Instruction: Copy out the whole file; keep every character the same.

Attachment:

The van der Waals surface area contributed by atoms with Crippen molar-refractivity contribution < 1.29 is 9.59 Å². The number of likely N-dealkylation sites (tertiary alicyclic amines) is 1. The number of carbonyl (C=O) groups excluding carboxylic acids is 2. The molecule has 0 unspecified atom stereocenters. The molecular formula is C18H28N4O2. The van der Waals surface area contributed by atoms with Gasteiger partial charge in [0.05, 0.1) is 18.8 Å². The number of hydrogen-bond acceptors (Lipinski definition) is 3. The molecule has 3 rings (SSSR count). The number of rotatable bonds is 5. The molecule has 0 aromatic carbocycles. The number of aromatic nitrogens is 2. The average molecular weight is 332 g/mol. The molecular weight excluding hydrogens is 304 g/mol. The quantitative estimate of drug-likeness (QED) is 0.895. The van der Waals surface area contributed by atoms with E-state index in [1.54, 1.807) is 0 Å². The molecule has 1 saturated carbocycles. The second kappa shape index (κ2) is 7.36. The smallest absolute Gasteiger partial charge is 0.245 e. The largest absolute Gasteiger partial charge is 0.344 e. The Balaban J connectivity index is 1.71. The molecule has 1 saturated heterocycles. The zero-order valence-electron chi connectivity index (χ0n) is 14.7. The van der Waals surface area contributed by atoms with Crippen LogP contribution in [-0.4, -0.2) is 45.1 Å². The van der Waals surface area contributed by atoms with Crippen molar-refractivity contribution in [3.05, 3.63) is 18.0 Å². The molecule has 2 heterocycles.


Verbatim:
The van der Waals surface area contributed by atoms with Crippen molar-refractivity contribution < 1.29 is 9.59 Å². The number of likely N-dealkylation sites (tertiary alicyclic amines) is 1. The number of carbonyl (C=O) groups excluding carboxylic acids is 2. The molecule has 0 unspecified atom stereocenters. The molecular formula is C18H28N4O2. The van der Waals surface area contributed by atoms with Gasteiger partial charge in [0.05, 0.1) is 18.8 Å². The number of hydrogen-bond acceptors (Lipinski definition) is 3. The molecule has 3 rings (SSSR count). The number of rotatable bonds is 5. The molecule has 0 aromatic carbocycles. The number of aromatic nitrogens is 2. The average molecular weight is 332 g/mol. The molecular weight excluding hydrogens is 304 g/mol. The quantitative estimate of drug-likeness (QED) is 0.895. The van der Waals surface area contributed by atoms with E-state index in [1.54, 1.807) is 0 Å². The molecule has 1 saturated carbocycles. The second kappa shape index (κ2) is 7.36. The smallest absolute Gasteiger partial charge is 0.245 e. The largest absolute Gasteiger partial charge is 0.344 e. The Balaban J connectivity index is 1.71. The molecule has 1 saturated heterocycles. The zero-order valence-electron chi connectivity index (χ0n) is 14.7. The van der Waals surface area contributed by atoms with Crippen LogP contribution in [-0.4, -0.2) is 45.1 Å². The van der Waals surface area contributed by atoms with Crippen molar-refractivity contribution in [3.05, 3.63) is 18.0 Å². The molecule has 2 heterocycles.